Who’s Who of Pulmonary Hypertension
Redefining Classification to Advance Precision Care
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See Article by Zhu, Gonzaga-Jauregui, and Welch et al
Since inception in 1973, the World Health Organization group classification system for pulmonary hypertension (PH) has provided researchers and clinicians an evolving framework from which to investigate, diagnose, and treat patients with a diverse collection of pulmonary vascular diseases.1 The original schema distinguished primary PH from secondary; primary encompassing contemporary classifications of idiopathic, familial, and drug-induced PH.2 A second form took the general shape recognized by present-day practitioners: defining World Health Organization groups 1 to 5 based on similarities in pathological findings, hemodynamic characteristics, and management.1 Subsequent iterations have maintained a comparable structure with additions and changes paralleling scientific advancement. The definitions are widely accepted worldwide, and consequently used daily in practice by clinicians, as inclusion/exclusion criteria for clinical research, and in the labeling of new therapeutics for the treatment of PH.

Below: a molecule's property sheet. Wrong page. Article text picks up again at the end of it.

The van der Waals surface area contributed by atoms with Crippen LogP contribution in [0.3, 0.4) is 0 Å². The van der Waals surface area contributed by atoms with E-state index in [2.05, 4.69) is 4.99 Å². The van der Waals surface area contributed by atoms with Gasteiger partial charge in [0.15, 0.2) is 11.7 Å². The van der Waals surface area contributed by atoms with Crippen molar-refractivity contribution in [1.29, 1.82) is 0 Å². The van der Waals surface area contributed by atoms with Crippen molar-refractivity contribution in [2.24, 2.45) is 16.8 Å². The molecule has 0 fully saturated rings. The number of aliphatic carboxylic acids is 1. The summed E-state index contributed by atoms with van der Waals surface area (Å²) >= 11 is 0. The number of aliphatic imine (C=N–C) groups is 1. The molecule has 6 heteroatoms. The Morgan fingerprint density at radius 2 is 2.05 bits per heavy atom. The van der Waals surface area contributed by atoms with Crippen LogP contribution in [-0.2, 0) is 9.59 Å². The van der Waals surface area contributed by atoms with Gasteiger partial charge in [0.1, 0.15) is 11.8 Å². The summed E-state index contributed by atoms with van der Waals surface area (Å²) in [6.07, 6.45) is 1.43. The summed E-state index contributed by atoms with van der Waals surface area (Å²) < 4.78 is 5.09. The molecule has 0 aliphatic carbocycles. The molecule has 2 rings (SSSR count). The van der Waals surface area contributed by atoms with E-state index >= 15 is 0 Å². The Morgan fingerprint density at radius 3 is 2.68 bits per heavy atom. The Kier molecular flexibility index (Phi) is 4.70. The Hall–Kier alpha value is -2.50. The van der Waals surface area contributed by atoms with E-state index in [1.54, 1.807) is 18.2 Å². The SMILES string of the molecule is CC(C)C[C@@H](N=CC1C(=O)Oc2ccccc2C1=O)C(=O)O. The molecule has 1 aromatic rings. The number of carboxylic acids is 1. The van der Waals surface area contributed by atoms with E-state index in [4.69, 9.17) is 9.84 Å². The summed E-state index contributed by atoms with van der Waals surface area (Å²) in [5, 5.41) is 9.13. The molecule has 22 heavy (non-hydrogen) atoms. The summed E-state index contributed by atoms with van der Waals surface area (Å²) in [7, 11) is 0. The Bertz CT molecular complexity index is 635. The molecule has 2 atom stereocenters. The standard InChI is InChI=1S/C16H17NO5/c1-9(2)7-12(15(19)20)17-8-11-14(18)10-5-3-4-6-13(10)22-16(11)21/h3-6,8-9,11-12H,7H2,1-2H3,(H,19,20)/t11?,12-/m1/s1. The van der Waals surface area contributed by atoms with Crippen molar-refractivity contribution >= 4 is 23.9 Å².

The disorders comprising World Health Organization group 1 or pulmonary arterial hypertension (PAH) are characterized by an arterial vasculopathy of the pulmonary circulation, with mutual features including luminal obliteration, loss of distal arterioles, and endothelial dysfunction with prominent vasoconstriction.3 Although the entities in group 1 PAH share a common final pathology, ongoing research has …